There was moral outrage aplenty as Charnesia Corley was subjected to being digitally penetrated by a Harris County deputy. Had it been anyone else, a bunch of letters would have been saved by calling it rape, but even though it was nonconsensual and there was assuredly penetration of a vagina, it was not rape. The deputy was otherwise authorized by law to probe.
The search, this time, was for marijuana. After a routine traffic stop for allegedly running a stop sign, a deputy smelled pot. It’s unclear whether it was burned or fresh, but he smelled it. And he knows what pot smells like from “his training and experience,” as is uttered in every suppression hearing. It smells “pungent.” Not poignant, though that will do too.
And that is probable cause. There is no way to capture proof of a smell. It can’t be bottled, tagged and brought into court. But a cop smelling pot is good enough to search a car, because the cop said so and the automobile exception to the Fourth Amendment.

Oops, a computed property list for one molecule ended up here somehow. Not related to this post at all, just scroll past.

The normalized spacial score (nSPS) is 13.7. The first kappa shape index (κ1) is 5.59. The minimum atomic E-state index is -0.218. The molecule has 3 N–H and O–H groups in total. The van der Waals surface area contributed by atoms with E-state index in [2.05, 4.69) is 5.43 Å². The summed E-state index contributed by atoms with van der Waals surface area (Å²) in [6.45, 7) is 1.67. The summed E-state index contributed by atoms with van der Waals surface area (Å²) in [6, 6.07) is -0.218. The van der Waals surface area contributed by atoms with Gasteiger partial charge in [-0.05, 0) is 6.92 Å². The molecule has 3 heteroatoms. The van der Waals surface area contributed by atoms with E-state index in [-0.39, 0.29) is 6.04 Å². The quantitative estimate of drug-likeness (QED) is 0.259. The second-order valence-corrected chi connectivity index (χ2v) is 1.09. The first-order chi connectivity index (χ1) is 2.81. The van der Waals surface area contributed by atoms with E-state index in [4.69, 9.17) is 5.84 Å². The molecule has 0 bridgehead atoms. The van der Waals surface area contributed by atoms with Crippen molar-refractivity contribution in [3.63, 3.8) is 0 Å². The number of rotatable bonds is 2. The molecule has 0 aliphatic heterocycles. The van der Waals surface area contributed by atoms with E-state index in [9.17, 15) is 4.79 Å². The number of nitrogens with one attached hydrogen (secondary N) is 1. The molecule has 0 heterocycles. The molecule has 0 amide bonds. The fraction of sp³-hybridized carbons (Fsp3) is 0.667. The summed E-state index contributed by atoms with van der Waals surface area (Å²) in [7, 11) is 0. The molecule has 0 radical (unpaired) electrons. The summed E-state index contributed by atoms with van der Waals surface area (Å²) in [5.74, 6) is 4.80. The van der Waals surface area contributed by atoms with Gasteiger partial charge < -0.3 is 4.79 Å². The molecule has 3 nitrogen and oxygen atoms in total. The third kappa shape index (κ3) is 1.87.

When the deputy searched Corley’s car and came up empty, he was left with a dilemma. Where could the pot be that he smelled? Now it could well be, assuming it was unburned marijuana (because burnt pot raises different possibilities), that there had been pot in the car another day, and its smell lingered. Or it could be that it wasn’t the smell of pot at all. There are plenty of other cut flora that emit similar odors, though police deny this possibility on the witness stand.
Or it could be that the deputy was lying through his teeth, and didn’t smell pot at all. He just wanted a reason to search, and claiming to smell pot gave him carte blanche to look and see what he could find. Of course, this isn’t a ploy that will work forever.
Tell a judge that you thought you smelled pot 50 or 60 times, when you found a gun, or meth, or cash, or anything but pot, and there’s a possibility that the judge will start thinking you’re making stuff up and give the cop a stern lecture about not using the pot claim to get a free search, while admitting what was found into evidence.
But the deputy here claimed to be certain he smelled pot, and if not in the car, where else could it be? Vagina. People do secrete things in there, not to mention their anus as well. Not your thing? So what? Other people do stuff you wouldn’t do, and that includes hiding illegal drugs in a vagina.